They say that time heals everything — sorrow, pain, anguish and agony. I think the saying shares a common feature with legal rules – it is generally applicable, with certain exceptions or caveats. Certain powerful memories from the past, however distant, have a way of clawing back at us and haunting our minds forever.
A few moments ago, I felt a bout of melancholy. My mind wandered back many years, bringing to mind someone who was a really close friend. I used the past tense because he has passed away. He passed away ten years ago, in a tragic accident, while heroically trying to save his drowning friends. I was 17 at the time, but the memory of our friendship and his death still features so strongly in my mind.
We got to know each other when I was twelve. He was two years younger than me, but we really got along. He was really mischievous as a kid, always thinking of creative ways to pull pranks on others. Some of the things he thought of and did – seriously, you couldn’t make them up. Imagine frozen slippers, toothpaste-decorated leather shoes, coffee seasoned with soy sauce, tea infused with chili sauce, etc. A very good-looking boy, he was always flirty with the girls (usually older than him!). The worst thing I could do to him was to ruffle his meticulously-gelled hair at a social function – he would go berserk. But really, deep down inside, I knew that he was a kind, gentle and perspicacious boy. At times, he was childishly naive, but that made him all the more unique.
We shared some amazing times together. He really was like a younger brother to me. We used to arrange for our parents to have supper together at random restaurants and stalls, so that we could see each other and talk nonsense. He enjoyed annoying and teasing me, but was splendidly gifted at making me laugh when he apologised. I always knew that he looked to me as an older brother – I deeply regret the fact that as I became busier in secondary school, I had less time to mess around with him. A very talented and almost self-taught pianist, he inspired me to pursue my own musical interests more vigorously. By dragging me to his church youth camp when I was twelve, he was the first person to properly introduce me to Christianity.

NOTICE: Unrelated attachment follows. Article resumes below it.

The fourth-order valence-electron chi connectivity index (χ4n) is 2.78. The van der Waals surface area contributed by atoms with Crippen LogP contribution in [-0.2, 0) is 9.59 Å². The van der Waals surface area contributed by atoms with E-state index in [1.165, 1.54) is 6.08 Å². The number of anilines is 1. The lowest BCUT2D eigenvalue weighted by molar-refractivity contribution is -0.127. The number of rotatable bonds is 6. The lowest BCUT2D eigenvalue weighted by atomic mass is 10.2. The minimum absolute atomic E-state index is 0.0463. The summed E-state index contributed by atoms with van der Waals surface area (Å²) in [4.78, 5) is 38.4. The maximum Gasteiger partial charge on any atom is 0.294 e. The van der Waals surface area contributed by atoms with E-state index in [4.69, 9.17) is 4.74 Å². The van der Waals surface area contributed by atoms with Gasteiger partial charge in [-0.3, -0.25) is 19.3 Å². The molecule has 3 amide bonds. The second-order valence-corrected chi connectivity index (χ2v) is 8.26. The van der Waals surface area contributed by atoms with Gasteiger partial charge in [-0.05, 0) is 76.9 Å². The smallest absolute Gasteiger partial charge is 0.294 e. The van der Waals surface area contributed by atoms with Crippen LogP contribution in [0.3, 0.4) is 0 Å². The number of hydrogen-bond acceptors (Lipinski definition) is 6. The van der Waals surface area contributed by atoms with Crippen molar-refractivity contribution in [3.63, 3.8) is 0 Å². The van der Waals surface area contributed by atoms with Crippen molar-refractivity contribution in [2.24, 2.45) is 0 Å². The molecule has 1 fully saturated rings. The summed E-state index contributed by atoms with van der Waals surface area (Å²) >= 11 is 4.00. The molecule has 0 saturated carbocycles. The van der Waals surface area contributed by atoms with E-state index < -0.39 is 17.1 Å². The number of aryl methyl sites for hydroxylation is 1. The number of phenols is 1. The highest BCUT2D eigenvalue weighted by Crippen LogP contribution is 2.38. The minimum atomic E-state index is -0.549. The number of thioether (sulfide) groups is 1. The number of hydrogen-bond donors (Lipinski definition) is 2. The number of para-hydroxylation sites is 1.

Today is the tenth anniversary of his death. I find myself shackled by powerful emotions as the memories from our past swerve through the recesses of my mind. I recall my horror and grief when he died. I trembled and wept as I delivered an eulogy at his funeral. But yet, somehow, I am not entirely surprised by the circumstances of his death. I could totally see him risking his life for his friends, and that was exactly how he died.
My dearest brother Kyyern, I miss you so much and I shall never understand why were you taken from us so soon. I can only pray for God’s blessings upon your soul.